The album—like most Hold Steady albums—is a collection of old pop culture references (Craig Finn is only four years younger than me). This one namechecks (and I had to Google one or two of these) Beverly Sills, Steve Perry, Rocco Sefredi, Phil Lynott, Ellen Foley, Robbie Robertson, and many others. “She went out deep for guys who looked like Johnny Fever.” Ah, WKRP....

Musically, this and other Hold Steady albums sound as if punk never happened—big guitars, big drums, and a classic rock sound which is incredibly refreshing. Man, I love this album, and this band, suggesting to me that my favorites are not already written.... It needs to move further up this list.

Roger Waters
The Pros and Cons of Hitchhiking

A challenging album, to be sure, but one of my favorites at the time, even if I don’t still give it a regular spin. Even so, it makes more sense as I get older.

Roger Waters’ first proper solo album (if you don’t count the Music from the Body soundtrack he did with Ron Geesin in 1970—and I don’t) was released a year after what was thought to be the very last Pink Floyd album, The Final Cut, which itself is not a million miles removed from being a Waters solo album.

Pros and Cons features some of the same session musicians and the same gimmicky “Holophonic” sound that, when listened through headphones, made the stereo image seem like surround sound. Um, not so much. The album is basically a series of dreams, which, like dreams, reflect and refract reality. (Each song title indicates at what time of the night the dream takes place—the album starts at 4:30 a.m. and ends at 5:11...so it’s about the length of the album.) The dreams start off as middle age neuroses and fantasies (funny how this wasn’t a more popular rock album among kids—well, except me, which could explain so much...)—the main character (called “Reg” when the record was performed in concert) picks up a sexy blonde hitchhiker (see cover illustration) and proceeds to try to seduce her, which—it being his dream—he succeeds. However, guilt (he is married) overcomes him and he;’s attacked in his bedroom by “Arabs with knives at the foot of his bed.” (“Careful with that axe, Adbul!”) At the start of side two, he dreams that he, his wife, and kids move to Wyoming and live like hippies—until it’s his wife’s turn to cheat. “Reg” himself hitchhikes and finally has a moment of clarity, waking and realizing that his life is actually pretty good.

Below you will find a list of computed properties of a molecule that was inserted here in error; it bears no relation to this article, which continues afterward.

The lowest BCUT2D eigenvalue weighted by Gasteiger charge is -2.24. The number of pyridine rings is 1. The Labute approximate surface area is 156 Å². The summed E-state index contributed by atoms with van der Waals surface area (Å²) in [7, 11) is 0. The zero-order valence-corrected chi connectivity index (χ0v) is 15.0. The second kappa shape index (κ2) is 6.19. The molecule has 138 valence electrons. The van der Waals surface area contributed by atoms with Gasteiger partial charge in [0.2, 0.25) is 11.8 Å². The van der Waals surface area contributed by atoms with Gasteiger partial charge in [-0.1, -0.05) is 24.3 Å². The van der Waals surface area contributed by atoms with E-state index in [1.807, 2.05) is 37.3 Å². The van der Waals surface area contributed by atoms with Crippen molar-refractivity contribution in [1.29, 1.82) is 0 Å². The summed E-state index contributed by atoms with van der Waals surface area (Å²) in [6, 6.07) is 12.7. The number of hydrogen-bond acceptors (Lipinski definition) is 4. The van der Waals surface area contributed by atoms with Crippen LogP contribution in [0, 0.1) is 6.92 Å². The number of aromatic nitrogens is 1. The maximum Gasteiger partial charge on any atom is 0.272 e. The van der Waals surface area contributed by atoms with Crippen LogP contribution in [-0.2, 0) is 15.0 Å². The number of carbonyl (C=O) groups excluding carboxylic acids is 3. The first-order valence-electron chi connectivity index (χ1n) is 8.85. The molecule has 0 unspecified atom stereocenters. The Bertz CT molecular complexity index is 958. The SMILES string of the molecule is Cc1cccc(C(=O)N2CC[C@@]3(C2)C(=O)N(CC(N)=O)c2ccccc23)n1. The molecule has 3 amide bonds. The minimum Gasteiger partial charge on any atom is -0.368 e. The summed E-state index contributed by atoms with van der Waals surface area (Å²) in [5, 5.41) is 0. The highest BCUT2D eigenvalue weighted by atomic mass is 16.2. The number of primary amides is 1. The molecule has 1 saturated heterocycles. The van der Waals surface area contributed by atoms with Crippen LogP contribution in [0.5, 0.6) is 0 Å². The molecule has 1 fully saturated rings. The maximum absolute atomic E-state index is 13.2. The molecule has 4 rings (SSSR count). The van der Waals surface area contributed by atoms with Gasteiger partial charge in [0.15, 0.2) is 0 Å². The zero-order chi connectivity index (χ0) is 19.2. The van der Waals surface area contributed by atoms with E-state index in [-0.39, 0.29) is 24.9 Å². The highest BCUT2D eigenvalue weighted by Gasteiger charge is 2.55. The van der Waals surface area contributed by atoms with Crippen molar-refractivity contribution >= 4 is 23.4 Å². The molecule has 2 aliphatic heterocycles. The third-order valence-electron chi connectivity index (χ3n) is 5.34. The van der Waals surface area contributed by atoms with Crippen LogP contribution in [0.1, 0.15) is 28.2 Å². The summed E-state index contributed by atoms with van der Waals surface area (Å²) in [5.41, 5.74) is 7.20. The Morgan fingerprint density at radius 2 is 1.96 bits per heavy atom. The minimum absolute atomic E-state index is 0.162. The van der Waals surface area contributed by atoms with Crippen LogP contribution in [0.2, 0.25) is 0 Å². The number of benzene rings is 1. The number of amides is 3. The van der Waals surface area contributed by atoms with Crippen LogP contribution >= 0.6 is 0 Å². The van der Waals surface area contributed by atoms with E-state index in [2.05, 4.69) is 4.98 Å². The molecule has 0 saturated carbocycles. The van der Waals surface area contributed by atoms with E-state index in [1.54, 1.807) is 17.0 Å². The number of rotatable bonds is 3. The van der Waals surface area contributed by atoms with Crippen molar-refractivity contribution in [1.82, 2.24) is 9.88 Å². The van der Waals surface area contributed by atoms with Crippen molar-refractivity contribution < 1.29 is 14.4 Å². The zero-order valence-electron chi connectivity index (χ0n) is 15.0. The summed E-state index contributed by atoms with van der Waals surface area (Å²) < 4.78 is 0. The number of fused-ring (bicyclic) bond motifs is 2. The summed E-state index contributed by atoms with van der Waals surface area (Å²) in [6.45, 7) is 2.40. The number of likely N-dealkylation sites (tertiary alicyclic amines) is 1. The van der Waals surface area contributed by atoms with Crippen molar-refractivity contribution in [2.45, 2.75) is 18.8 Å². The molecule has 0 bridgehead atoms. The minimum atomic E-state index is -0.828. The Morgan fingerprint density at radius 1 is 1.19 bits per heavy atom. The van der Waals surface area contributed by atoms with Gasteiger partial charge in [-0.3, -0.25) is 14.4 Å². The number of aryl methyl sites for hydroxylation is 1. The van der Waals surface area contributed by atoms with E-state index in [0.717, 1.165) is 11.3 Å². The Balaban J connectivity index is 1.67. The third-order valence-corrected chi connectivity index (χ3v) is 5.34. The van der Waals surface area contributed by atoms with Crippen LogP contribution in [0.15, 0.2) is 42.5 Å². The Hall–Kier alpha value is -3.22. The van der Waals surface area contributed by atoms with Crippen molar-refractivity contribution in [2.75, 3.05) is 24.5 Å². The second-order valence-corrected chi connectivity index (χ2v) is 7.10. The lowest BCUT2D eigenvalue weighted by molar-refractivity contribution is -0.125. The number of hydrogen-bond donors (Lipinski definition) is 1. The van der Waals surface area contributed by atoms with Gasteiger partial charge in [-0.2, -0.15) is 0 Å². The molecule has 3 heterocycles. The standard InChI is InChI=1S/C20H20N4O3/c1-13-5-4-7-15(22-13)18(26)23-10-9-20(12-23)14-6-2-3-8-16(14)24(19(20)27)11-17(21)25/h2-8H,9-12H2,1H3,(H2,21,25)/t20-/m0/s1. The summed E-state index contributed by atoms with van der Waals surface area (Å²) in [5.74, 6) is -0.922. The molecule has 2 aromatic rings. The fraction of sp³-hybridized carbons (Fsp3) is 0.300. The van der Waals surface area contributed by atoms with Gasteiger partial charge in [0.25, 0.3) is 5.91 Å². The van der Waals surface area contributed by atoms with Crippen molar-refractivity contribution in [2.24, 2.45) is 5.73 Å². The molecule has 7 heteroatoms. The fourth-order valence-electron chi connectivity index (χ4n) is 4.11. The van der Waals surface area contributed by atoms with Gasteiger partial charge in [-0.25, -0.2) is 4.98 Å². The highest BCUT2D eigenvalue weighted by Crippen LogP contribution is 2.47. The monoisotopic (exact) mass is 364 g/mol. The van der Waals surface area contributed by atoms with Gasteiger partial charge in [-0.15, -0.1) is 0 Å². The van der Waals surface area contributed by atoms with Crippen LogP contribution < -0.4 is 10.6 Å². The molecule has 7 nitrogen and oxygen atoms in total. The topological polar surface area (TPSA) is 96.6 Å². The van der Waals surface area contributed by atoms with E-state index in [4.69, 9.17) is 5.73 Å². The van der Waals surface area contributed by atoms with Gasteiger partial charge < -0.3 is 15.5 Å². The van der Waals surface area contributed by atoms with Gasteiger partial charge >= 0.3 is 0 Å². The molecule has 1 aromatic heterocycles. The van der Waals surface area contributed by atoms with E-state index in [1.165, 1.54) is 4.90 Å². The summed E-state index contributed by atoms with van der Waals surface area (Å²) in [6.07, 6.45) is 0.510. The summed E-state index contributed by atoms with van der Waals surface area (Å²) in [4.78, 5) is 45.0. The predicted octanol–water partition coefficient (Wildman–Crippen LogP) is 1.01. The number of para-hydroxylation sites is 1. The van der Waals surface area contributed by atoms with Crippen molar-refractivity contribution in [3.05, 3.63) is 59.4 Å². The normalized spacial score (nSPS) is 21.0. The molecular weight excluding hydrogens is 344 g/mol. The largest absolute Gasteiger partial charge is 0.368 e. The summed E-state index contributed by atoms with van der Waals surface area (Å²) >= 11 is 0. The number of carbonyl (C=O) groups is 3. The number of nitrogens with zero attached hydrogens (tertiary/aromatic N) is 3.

Ultimately, the album is really a love letter to Waters’ wife, for Waters, is quite the achievement. (But then the two acoustic “Pigs on the Wing” songs thast bookend Pink Floyd’s Animals were as well.) Admittedly, “songs” per se are in short supply, but that hardly seems to matter. Curiously, the single version of the album’s title track had a better, more Claptonesque guitar solo than appears on the album—weird, since Eric Clapton actually does play on the album, a good ploy to try to make you forget David what’s-his-name.

One has to love lyrics like “Fixed on the front of her Fassbinder face/Was the kind of a smile/That only a rather dull child could have drawn/While attempting a graveyard in the moonlight.” Man, he went a long way for that metaphor, but I like it! I saw Roger Waters on this tour and he was awesome.